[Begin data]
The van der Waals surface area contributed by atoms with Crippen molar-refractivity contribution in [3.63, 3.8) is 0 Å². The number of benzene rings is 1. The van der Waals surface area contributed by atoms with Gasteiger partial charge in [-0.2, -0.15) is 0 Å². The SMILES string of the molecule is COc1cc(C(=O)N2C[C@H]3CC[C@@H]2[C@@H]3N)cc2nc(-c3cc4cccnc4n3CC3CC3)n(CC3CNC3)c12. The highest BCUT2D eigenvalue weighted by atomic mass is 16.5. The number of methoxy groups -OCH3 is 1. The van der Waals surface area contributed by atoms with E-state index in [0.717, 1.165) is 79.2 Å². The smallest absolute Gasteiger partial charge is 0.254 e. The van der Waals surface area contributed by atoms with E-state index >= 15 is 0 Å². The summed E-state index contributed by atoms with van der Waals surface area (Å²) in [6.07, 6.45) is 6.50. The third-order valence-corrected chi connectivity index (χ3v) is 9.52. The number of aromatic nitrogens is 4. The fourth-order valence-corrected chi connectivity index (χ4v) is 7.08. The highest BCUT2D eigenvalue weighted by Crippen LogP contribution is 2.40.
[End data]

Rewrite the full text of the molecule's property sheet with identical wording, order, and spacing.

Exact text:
The van der Waals surface area contributed by atoms with Crippen molar-refractivity contribution in [3.63, 3.8) is 0 Å². The number of benzene rings is 1. The van der Waals surface area contributed by atoms with Gasteiger partial charge in [-0.2, -0.15) is 0 Å². The SMILES string of the molecule is COc1cc(C(=O)N2C[C@H]3CC[C@@H]2[C@@H]3N)cc2nc(-c3cc4cccnc4n3CC3CC3)n(CC3CNC3)c12. The highest BCUT2D eigenvalue weighted by atomic mass is 16.5. The number of methoxy groups -OCH3 is 1. The van der Waals surface area contributed by atoms with E-state index in [0.717, 1.165) is 79.2 Å². The smallest absolute Gasteiger partial charge is 0.254 e. The van der Waals surface area contributed by atoms with E-state index >= 15 is 0 Å². The summed E-state index contributed by atoms with van der Waals surface area (Å²) in [6.07, 6.45) is 6.50. The third-order valence-corrected chi connectivity index (χ3v) is 9.52. The number of aromatic nitrogens is 4. The fourth-order valence-corrected chi connectivity index (χ4v) is 7.08. The highest BCUT2D eigenvalue weighted by Crippen LogP contribution is 2.40.